recipe

Credit: EARL CARTER

Smoked eggplant with salted cheese and mint

I’ve always liked a kitchen to be a little improvised. Even the commercial kitchen I work in at Longsong in Melbourne doesn’t have an oven. The only heat source is coals. The restriction is what allows for creativity. Otherwise you’re just coming up with crazy ways to combine flavours, which is boring.

A friend of mine asked me to cook at a wine festival he put on in Tasmania. He wanted me to come down and cook a pig, which I thought would be no problem. I turned up with two 44-gallon drums and a pile of wood. The adaptability you get playing with heights and using bricks to work out temperatures means you’re constantly in touch with what you’re cooking.

In the house I’m renting, I don’t like the oven. I’ve set up some bricks and am cooking pretty much entirely outside. That’s my party trick at the moment. At work, I use compressed charcoal, which is hard to find ethical supply lines on. I like to use mallee root and red gum, which is fairly heavily regulated, and burns slowly.

If you go to the trouble of lighting a fire, there are three heat sources to consider: directly above, to grill; underneath, to bake; and the periphery for smoking or whatever.

I will build a kitchen, and then try to find out how to use it, which is backwards and satisfying. For steaming, I will look at Mexican techniques to keep using the coals, wrapping food in corn husks. You become very adaptive in using fats to protect food.

This eggplant is a pretty classic Middle Eastern dish, similar to a baba ganoush. The eggplant picks up and holds the flavour of the smoke, while the skin protects it. This technique ends up both smoking and steaming the eggplant. Be sure to prick the skin first, otherwise the eggplant will explode in your face.

Smoked eggplant with salted cheese and mint

Serves 2

– 1 eggplant

– 140g shallots, finely sliced

– 300ml unflavoured oil for frying

– 5g fenugreek seeds

– 50g pumpkin seeds

– 30ml lemon juice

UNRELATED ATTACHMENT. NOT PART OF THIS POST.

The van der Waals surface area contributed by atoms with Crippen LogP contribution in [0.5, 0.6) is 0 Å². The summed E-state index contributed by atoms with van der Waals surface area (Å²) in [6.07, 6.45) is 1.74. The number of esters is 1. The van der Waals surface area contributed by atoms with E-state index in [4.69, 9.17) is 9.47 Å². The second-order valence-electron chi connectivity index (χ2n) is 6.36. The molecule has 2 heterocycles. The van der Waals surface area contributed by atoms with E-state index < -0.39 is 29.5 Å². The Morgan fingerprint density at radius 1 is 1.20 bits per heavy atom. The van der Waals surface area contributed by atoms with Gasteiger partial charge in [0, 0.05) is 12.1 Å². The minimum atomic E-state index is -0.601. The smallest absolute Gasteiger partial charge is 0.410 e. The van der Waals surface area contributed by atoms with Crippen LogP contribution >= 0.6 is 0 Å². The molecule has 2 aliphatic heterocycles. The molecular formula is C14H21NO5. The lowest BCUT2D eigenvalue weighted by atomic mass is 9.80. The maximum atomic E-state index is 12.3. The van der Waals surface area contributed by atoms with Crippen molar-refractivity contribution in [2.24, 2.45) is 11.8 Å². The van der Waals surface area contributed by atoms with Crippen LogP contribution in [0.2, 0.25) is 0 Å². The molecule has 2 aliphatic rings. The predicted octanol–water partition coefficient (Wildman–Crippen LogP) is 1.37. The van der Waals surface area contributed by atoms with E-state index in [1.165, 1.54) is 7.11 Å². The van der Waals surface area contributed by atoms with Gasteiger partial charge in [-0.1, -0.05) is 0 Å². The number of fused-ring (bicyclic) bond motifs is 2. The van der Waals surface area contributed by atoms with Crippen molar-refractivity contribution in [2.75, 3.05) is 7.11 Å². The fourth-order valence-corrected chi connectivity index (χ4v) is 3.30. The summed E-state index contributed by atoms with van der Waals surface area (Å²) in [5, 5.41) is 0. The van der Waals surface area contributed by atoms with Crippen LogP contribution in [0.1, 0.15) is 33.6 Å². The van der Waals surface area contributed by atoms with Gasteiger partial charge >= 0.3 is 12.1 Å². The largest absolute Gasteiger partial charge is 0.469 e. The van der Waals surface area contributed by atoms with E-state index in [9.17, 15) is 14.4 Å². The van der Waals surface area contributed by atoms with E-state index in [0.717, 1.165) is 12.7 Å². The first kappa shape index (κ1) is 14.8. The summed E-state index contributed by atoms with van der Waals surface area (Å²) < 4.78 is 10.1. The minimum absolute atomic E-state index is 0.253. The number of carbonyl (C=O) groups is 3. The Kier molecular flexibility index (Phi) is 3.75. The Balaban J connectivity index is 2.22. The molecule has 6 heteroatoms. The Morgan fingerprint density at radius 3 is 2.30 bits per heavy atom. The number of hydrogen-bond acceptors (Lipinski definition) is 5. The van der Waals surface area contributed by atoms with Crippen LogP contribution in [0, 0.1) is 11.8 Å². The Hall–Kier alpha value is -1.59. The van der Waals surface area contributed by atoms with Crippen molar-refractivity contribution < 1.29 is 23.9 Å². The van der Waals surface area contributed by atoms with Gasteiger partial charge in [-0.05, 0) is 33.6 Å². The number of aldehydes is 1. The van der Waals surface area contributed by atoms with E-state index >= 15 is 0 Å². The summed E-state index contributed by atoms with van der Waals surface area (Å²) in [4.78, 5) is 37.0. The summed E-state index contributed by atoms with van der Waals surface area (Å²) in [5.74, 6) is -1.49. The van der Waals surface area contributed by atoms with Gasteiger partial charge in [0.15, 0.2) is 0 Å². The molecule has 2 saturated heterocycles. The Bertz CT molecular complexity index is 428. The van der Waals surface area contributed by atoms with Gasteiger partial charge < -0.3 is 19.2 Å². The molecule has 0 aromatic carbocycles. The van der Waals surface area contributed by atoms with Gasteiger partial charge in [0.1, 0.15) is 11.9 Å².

– salt

– ½ bunch mint

– 50g salted cheese (shanklish)

 

Prick the eggplant using a skewer several times before placing it on a wire rack over coals. Use quite a direct heat. (If a coal set-up isn’t possible then place the eggplant directly over an open flame.) Char all sides until the eggplant begins to collapse slightly, then allow to rest on a plate. Do not refrigerate.

To fry the shallots, place them in hot oil and agitate with a fork to separate the slices. Once they start to turn golden brown, remove with a slotted spoon and place on a paper towel to drain.

For the dressing, retain 150ml of the frying oil. Grind the fenugreek and pumpkin seeds using a mortar and pestle and place into a pot with the oil. Cook on a medium heat for about four minutes before removing from the stove. Once the oil is cool, add the lemon juice.

To assemble, very gently remove the skin from the eggplant, working down from the stem. Place the eggplant on a plate and season generously with salt. Add the dressing, top with the torn mint leaves, then the fried shallots, and sprinkle the shanklish to finish.

This article was first published in the print edition of The Saturday Paper on Apr 14, 2018 as "Blocks, rocks and two smoking barrels". Subscribe here.

David Moyle
is a chef. He is a food editor of The Saturday Paper.

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